Library Journal - Audio
In this frank business memoir, Whitacre explains his role as the Obama administration's 2009 appointee to conduct GM through governmental reorganization and operations on a loan of $49.5 billion. Whitacre was the chair of AT&T for 44 years, leading the company from its early days as a $9 billion Baby Bell to an international telecom giant with annual revenues of more than $120 billion. His no-nonsense, brutally frank comments focus on the failure of GM management, as described in stories of places in GM headquarters where ordinary employees were not allowed to ride in the same elevators as top management and where frontline employees were made to feel worthless. He also shares insider remarks about his tenure with AT&T, including overseeing AT&T's original iPhone contract, implementing cost-cutting measures, ending archaic executive privilege, and the less popular decision to move SW Bell from St. Louis to Texas. Whitacre acknowledges people who helped him throughout his career, as he describes his straight-shooting management style. The author's Texas drawl ably conveys his honest approach to management and business. VERDICT Recommended for anyone interested in business. ["A down-to-earth explanation of GM's resurrection and an interesting look at Whitacre's life," read the review of the Grand Central hc, LJ 12/12.—Ed.]—Dale Farris, Groves, TX
An inspiring memoir from the laconic CEO and chairman of AT&T and GM. Whitacre spent 44 years at AT&T, starting as a student engineer in the early 1960s at what was then Southwestern Bell and eventually leading the company. His time there was rewarding, exciting, and beneficial for the company: he oversaw the original iPhone contract, implemented budget-saving, cost-cutting measures, and did away with executive privilege. He also made good but less popular decisions such as moving Southwestern Bell from St. Louis to his native Texas. After spending just two years getting accustomed to retirement, Whitacre was asked by the White House to take over the sinking GM. He agreed, intending to be quickly in and out, but instead ended up shepherding the company through the launch of the Volt and a highly successful IPO. The Obama administration approved of his success, and he finally stepped down, handing GM over to a new CEO. Whitacre characterizes himself as a “private man by nature,” but wrote the book to “thank and publicly acknowledge” the people who helped him throughout his career. In what is basically a vanity project, albeit a sweet one, Whitacre describes his philosophy, management style, and business principles, all of which are interesting, but not particularly novel. Agent: Joe Veltri, Gersh Agency. (Feb.)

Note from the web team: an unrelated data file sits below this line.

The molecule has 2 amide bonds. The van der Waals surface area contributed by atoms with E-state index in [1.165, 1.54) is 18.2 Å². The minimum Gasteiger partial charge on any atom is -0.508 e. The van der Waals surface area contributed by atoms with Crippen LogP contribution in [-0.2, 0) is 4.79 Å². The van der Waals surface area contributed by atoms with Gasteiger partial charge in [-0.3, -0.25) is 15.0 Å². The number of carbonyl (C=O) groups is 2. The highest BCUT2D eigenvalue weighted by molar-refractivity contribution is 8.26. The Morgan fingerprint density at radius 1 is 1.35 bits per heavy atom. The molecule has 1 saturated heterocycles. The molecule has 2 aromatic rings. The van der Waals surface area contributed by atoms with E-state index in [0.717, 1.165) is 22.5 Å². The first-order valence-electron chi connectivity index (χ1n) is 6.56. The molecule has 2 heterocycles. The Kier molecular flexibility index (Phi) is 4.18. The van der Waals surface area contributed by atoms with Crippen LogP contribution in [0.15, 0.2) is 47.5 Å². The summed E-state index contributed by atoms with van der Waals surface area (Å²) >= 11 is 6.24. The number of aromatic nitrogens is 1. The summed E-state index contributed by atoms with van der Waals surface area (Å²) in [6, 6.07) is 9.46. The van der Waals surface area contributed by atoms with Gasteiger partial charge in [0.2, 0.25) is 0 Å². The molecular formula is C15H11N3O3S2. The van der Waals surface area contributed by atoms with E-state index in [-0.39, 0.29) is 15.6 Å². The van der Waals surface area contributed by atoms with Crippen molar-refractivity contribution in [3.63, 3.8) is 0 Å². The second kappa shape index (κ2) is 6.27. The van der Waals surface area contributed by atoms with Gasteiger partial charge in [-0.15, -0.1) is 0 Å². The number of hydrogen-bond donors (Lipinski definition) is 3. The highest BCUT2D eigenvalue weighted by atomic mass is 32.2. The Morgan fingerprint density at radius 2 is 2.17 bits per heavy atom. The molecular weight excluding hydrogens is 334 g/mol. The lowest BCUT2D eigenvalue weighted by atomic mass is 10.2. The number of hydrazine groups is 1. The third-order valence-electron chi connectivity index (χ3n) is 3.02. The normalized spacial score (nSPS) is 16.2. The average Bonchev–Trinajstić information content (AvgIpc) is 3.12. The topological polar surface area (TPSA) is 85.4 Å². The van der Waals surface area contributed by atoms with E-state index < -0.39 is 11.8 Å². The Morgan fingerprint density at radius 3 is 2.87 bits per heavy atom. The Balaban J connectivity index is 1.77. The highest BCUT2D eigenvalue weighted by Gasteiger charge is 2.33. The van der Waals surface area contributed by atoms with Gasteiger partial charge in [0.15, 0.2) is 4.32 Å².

From the Publisher
This straight-talking Texan and former CEO of two of America's best known corporations provides a candid, insider's view of how a committed business leader can make a difference. More importantly, his book offers a prescription for the kind of leadership that can turn America around and get the country moving again.
Senator Kay Bailey Hutchison
Ed is a strong leader with intelligence, a big heart, common sense and without fear. He is also an exceptional human being-always concerned about people. His mind is clear with a long-term vision and mission.
Carlos Slim Helú, Industrialist and Philanthropist